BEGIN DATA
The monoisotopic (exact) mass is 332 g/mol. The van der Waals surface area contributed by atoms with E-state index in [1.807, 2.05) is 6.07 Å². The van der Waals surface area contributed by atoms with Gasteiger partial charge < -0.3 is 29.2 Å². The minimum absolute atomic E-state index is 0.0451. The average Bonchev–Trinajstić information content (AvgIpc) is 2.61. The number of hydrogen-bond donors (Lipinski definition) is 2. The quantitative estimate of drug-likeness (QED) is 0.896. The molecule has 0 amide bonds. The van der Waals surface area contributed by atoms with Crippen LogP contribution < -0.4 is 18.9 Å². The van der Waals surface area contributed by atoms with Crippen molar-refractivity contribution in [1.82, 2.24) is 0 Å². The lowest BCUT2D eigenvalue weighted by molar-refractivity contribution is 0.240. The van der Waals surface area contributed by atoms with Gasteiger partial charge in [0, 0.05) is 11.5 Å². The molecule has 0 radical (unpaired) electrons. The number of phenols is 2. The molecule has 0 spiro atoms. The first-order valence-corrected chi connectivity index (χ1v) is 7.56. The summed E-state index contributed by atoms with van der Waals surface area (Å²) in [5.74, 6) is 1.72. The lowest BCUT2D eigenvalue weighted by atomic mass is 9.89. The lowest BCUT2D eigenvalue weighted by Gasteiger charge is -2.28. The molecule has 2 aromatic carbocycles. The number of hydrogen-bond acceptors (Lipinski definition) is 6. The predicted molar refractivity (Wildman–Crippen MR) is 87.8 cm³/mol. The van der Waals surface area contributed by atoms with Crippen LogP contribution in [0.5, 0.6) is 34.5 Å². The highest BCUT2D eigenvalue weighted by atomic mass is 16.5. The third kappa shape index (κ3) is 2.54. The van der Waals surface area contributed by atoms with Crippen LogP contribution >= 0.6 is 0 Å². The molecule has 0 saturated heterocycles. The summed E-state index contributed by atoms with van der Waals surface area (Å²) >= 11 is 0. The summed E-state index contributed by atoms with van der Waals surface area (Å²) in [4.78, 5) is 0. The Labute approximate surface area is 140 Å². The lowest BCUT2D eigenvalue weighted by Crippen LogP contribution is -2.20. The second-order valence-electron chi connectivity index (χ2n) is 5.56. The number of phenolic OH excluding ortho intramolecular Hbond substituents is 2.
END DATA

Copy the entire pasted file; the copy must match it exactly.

The monoisotopic (exact) mass is 332 g/mol. The van der Waals surface area contributed by atoms with E-state index in [1.807, 2.05) is 6.07 Å². The van der Waals surface area contributed by atoms with Gasteiger partial charge < -0.3 is 29.2 Å². The minimum absolute atomic E-state index is 0.0451. The average Bonchev–Trinajstić information content (AvgIpc) is 2.61. The number of hydrogen-bond donors (Lipinski definition) is 2. The quantitative estimate of drug-likeness (QED) is 0.896. The molecule has 0 amide bonds. The van der Waals surface area contributed by atoms with Crippen LogP contribution < -0.4 is 18.9 Å². The van der Waals surface area contributed by atoms with Crippen molar-refractivity contribution in [1.82, 2.24) is 0 Å². The lowest BCUT2D eigenvalue weighted by molar-refractivity contribution is 0.240. The van der Waals surface area contributed by atoms with Gasteiger partial charge in [0, 0.05) is 11.5 Å². The molecule has 0 radical (unpaired) electrons. The number of phenols is 2. The molecule has 0 spiro atoms. The first-order valence-corrected chi connectivity index (χ1v) is 7.56. The summed E-state index contributed by atoms with van der Waals surface area (Å²) in [5.74, 6) is 1.72. The lowest BCUT2D eigenvalue weighted by atomic mass is 9.89. The lowest BCUT2D eigenvalue weighted by Gasteiger charge is -2.28. The molecule has 2 aromatic carbocycles. The number of hydrogen-bond acceptors (Lipinski definition) is 6. The predicted molar refractivity (Wildman–Crippen MR) is 87.8 cm³/mol. The van der Waals surface area contributed by atoms with Crippen LogP contribution in [0.5, 0.6) is 34.5 Å². The highest BCUT2D eigenvalue weighted by atomic mass is 16.5. The third kappa shape index (κ3) is 2.54. The van der Waals surface area contributed by atoms with Crippen LogP contribution >= 0.6 is 0 Å². The molecule has 0 saturated heterocycles. The summed E-state index contributed by atoms with van der Waals surface area (Å²) >= 11 is 0. The summed E-state index contributed by atoms with van der Waals surface area (Å²) in [4.78, 5) is 0. The Labute approximate surface area is 140 Å². The lowest BCUT2D eigenvalue weighted by Crippen LogP contribution is -2.20. The second-order valence-electron chi connectivity index (χ2n) is 5.56. The number of phenolic OH excluding ortho intramolecular Hbond substituents is 2.